Michael Vivion, PhD discusses factors to consider when planning whether to hold a virtual or face-to-face meeting.

Exciting developments in collaborative technology have made virtual meetings more attractive. They've also provided an immediate win for companies looking to reduce travel and meeting costs. Consequently, the incidence of various kinds of virtual meetings has increased dramatically over the past few years.

On the other hand, communication success correlates highly with how well a meeting is tuned to an audience. Sometimes it's essential to have a meeting that focuses on developing and leveraging personal interaction. Accordingly, choosing the best format, media, and method for important meetings is essential to their success. One of the most important decisions is whether to have some version of an online, virtual meeting or to conduct the meeting face-to-face.


Virtual meetings are excellent at delivering content and providing immediate opportunities for checking comprehension online. They do reduce travel time and costs. They can also provide dynamic and energetic programs that maximize use of different kinds of media. Done well, they are exciting and create a sense of belonging to a cutting-edge organization.

Alternatively, face-to-face meetings increase personal engagement, boost retention, establish relationships, and strengthen cohesion. In highly competitive areas where personal relationships are important company assets, putting people together in the same physical space can be a definite advantage.

Pharmaceutical companies have long realized the opportunities that each of these approaches offers. They spend considerable time and energy providing professionals involved in their clinical trials with the appropriate knowledge and insight to conduct clinical trials in the most efficient and effective way possible. They have discovered that investigators experienced in the trial process and therapeutic area benefit more from virtual meetings, but that newer investigators benefit more from face-to-face sharing of experience and ideas.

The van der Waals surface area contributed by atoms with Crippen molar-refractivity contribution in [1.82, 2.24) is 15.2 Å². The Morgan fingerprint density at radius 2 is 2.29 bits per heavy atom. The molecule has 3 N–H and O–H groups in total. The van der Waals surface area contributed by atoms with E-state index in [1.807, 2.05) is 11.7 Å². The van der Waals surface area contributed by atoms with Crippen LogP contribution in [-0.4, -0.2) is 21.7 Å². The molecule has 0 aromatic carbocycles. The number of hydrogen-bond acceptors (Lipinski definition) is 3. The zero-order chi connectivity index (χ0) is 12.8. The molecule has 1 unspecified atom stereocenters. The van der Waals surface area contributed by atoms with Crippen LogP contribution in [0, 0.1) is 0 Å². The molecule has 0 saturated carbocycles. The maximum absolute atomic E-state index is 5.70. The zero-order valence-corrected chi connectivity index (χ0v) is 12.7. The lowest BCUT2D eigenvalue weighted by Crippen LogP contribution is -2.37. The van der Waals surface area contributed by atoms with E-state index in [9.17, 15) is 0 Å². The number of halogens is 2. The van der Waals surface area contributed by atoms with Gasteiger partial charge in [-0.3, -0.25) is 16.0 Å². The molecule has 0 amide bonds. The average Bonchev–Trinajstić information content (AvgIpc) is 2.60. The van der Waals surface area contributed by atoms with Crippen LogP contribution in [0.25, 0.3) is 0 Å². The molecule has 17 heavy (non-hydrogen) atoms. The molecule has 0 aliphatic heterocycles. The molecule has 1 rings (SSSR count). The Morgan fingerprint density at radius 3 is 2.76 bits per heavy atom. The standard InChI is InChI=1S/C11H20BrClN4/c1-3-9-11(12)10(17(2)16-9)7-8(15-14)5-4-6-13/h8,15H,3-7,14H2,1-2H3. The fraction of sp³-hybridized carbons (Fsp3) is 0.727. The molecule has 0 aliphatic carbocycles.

Many companies also understand that it's not an either/or situation. Meetings can be designed as hybrids of face-to-face and virtual. If planned thoughtfully and well, such hybrids may include the best of both formats.


Savvy companies realize that choosing the best meeting format depends on what the company most needs to get out of the meeting as well as on identifying the particular needs of the most important target audiences. The most successful meetings, no matter what the format, are designed to accomplish a clear purpose and engage a well-defined audience.

Although in many cases a meeting's purpose may seem to be entirely informational, its ultimate purpose is persuasive. Any sales meeting, for example, or a pharmaceutical company's Investigator Meeting, will include information, facts, descriptions of products and processes. But the goal is to persuade attendees not just to understand information but to take certain actions with it. Do you need the relationship-building element of a face-to-face meeting to persuade attendees to take those actions or can you accomplish that goal through a well-designed virtual program? Perhaps a hybrid?

And the attendees? Analyze their level of experience, roles in the organization, motivation, any possible impediments to their understanding and subsequent actions. Based on that analysis, determine which kind of meeting will meet them where they are and move them to where you want them to be. While you must always adjust meeting presentations and activities to take best advantage of attendees' strengths and to shore up their weaknesses, one type of meeting may better accommodate those adjustments than the others.


Whichever approach a company uses, it should strive to match the content with its audience and create energy that engages the participants. The wisdom is knowing which approach has the largest chance for success.